Edmonton offers exemption cards to mandatory mask bylaw
'It's completely on the honour system,' says Jon Dziadyk
Connor Miller-Stephen went to Clareview Community Recreation Centre in northeast Edmonton first thing Saturday morning to ask for an exemption to city's mandatory mask bylaw.
Within a few minutes, he had an exemption card in his wallet.
Miller-Stephen, a security guard, said he did not have to provide any medical documentation to obtain the city-issued card.
"I went in and said, 'I heard that you can get mask exemption cards here' and the lady was like, 'Yes you can,' and she hands me one and that was it," Miller-Stephen said.
"She didn't need any other info. She didn't need a document or anything."
Face masks have been mandatory in all indoor spaces in Edmonton since Aug. 1. But a program brought forward by the city this past weekend provides exemptions to those who are unable to wear a mask due to physical or mental health conditions.
Edmontonians can go to any recreation centre in the city and can get an orange card that states, "I cannot wear a mask or face covering" in bold white letters.
The card allows them to walk in malls, grocery stores and other indoor spaces mask-free.
According to the city, each city recreation centre received a pack of 500 cards. On Saturday, Clareview issued 120 cards.
Miller-Stephen said he has anxiety that prevents him from wearing a mask for too long.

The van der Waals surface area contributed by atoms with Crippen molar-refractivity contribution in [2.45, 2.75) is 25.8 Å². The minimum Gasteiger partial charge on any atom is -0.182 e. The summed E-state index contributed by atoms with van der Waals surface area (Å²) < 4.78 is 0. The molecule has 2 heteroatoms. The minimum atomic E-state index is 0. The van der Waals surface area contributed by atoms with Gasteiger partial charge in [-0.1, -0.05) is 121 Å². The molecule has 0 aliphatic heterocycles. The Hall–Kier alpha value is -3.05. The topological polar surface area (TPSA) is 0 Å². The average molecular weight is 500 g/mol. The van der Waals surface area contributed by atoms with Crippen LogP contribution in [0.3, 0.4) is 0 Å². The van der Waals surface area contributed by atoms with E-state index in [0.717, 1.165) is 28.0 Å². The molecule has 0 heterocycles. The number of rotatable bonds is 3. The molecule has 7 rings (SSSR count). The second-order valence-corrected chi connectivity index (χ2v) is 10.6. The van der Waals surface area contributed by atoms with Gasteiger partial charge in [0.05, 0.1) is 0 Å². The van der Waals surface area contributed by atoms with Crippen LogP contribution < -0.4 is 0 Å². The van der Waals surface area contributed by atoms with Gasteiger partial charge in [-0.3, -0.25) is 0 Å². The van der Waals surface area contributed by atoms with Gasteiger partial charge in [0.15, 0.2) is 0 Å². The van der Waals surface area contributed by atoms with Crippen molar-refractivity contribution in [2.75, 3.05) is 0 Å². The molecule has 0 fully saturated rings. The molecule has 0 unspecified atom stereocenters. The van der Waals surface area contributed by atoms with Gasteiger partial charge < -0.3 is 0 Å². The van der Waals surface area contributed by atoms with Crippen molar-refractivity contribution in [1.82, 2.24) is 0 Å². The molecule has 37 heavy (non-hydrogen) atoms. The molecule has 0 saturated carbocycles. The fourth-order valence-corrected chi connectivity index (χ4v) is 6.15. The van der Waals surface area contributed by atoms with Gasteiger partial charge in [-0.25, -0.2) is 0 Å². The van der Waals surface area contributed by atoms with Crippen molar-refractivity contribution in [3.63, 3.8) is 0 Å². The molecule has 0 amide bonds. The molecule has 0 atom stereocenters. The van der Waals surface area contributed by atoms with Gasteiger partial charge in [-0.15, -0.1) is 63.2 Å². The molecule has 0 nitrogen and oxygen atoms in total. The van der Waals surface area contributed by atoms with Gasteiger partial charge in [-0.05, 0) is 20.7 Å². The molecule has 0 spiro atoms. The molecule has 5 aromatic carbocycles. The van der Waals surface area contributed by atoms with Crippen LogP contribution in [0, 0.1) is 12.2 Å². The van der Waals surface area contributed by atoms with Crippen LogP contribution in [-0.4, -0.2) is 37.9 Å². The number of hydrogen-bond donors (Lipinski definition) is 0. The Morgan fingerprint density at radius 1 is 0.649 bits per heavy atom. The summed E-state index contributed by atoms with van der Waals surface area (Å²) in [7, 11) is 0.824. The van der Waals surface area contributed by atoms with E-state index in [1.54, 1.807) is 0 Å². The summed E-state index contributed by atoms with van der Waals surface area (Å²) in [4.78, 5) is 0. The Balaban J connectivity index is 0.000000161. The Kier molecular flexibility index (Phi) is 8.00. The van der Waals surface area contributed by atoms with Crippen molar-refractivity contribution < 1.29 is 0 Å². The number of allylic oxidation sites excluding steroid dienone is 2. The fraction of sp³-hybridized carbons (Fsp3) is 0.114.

"I have had panic attacks and whatnot before. And being in the security profession, I'm indoors a lot and it's eight hours a day and after a certain period of time it feels just really hard to focus," he said.
"I felt dizzy. I felt like I was going to pass out and not be aware of where I was, that kind of thing."
City councillor Jon Dziadyk said the mask exemption program is in place to help ease tensions around compliance. Edmontonians with genuine medical conditions should have proof of exemption, he said.
"Many people have different opinions about these rules," he said.
"It's important that if we want them to be complied with, we want people to remain civil to each other, that those that have a legitimate reason to be exempt, actually have proof if they choose to show it."
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Dr. Darren Markland, an intensive care physician at the Royal Alexandra Hospital, said the exemption undermines the intention of the bylaw completely and "makes it useless."
He said rare neurosensory conditions like Trigeminal neuralgia, a nerve problem which causes excruciating pain in the face, can prevent people from wearing a mask.
Markland said, however, medical conditions which would prevent someone from safely wearing a face covering are not common.
"People with legitimate concerns — which are very rare — are important aspects to consider but I think that issue becomes magnified and taken advantage of by people who just choose not to want to wear them," he said.
Dziadyk said the city does not have a list of conditions for the exemption.
"It's completely on the honour system," he said. "There is no additional screening. You request it, we trust you and we hope that nobody is abusing the system," he said.
Miller-Stephen said if getting a card was easy and that left him wondering if there is a point to the city's bylaw.
"If they are handing out cards to anybody who needs one then does that not render the bylaw itself ineffective," he said.
"If that's the case why don't they revoke the bylaw?"